Keyword Lists

This feature allows you to compare a reference corpus and a target corpus, and calculate words that are unusually frequent or infrequent. What’s the use for this? Well, this can help you get a better insight on post-editing changes, for example, and try to identify words and phrases that were consistently changed by post-editors. It’s safe to assume that the MT system is not producing a correct translation for such words and phrases. You can add these to any blacklists, QA checks, or automated post-editing rules you may be using.

A typical scenario would be this: you use your MT output as target corpus, and post-edited/ human translation (for the same source text, of course) as source corpus; the comparison will tell you which words are frequent in the MT output that are not so frequent in the PE/HT content.

Vintage here is at the top of the list. In my file with MT output segments, it occurs 705 times. If I do the same with the post-edited content, there are 0 occurrences. This means post-editors have consistently changed “vintage” to something else. It’s safe to add this word to my blacklist then, as I’m sure I don’t want to see it in my translated content. If I know how it should be translated, it could be part of an automated post-processing rule. Of course, if you re-train your engine with the post-edited content, “vintage” should become less common in the output.

To add a reference corpus, in the Tool Preferences menu, select Add Directory or Add Files to choose your corpus file(s). Click the Load button after adding your files.

Collocates

Collocates are simply words that occur together. This feature allows you to search for a word in a corpus and get a list of results that show other words that appear next to the search term.  You can see how frequent a collocate is and also choose if results should include collocates appearing to the right of the term, to the left, or both. What’s really interesting about this is that it can help you find occurrences of words that occur nearyour search term, and not necessarily next to it. For example, in eBay’s listing titles, the word clutch can be sometimes mistranslated. It’s a polysemous word and it can be either a small purse or an auto part. I can do some analysis on the collocate results for clutch (auto parts) and see if terms like bag, leather, purse, etc., occur near it.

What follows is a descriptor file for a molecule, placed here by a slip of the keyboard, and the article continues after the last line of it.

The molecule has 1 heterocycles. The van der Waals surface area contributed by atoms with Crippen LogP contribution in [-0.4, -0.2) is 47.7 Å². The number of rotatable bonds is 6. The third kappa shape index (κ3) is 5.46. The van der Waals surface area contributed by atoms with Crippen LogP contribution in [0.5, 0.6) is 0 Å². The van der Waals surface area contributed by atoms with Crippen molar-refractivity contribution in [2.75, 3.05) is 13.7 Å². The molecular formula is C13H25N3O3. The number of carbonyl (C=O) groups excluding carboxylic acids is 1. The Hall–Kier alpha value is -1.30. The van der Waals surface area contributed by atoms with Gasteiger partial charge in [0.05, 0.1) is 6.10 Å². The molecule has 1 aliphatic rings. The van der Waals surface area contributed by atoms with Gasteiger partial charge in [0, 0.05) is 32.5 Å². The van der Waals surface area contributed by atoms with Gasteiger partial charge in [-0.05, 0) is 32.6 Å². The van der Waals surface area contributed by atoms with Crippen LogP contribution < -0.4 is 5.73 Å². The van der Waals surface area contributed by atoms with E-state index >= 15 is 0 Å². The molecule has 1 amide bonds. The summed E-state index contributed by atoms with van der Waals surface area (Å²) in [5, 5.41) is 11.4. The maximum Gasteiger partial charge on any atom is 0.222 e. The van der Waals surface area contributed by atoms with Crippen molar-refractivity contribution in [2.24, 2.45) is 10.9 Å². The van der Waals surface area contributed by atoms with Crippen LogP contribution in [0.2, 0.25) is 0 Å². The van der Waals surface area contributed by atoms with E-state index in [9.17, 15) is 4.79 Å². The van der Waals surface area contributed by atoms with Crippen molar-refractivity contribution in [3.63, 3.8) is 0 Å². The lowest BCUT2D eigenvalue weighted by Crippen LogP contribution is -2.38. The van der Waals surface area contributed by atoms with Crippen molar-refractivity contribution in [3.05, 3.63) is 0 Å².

You can also select how frequent a collocate needs to be in order to be included in the results.

This is very useful to spot unusual combinations of words, as well. It obviously depends on the language, but a clear example could be a preposition followed by another preposition.

To use this feature, load your corpus files, and click the Collocates tab. Select the From and To ranges – values here contain a number and a letter: L(eft)/R(ight). The number indicates how many words away from the search terms should be included in the results,and L/R indicates the direction in which collocates must appear. You can also select a frequency value. Enter a search term and click start.

All the results obtained with any of the tools AntConc provides can be exported into several formats. This allows you to take your data and process it in any other tool.

In the next post, I will cover the N-grams tool, by far one of the most useful features and Concordance.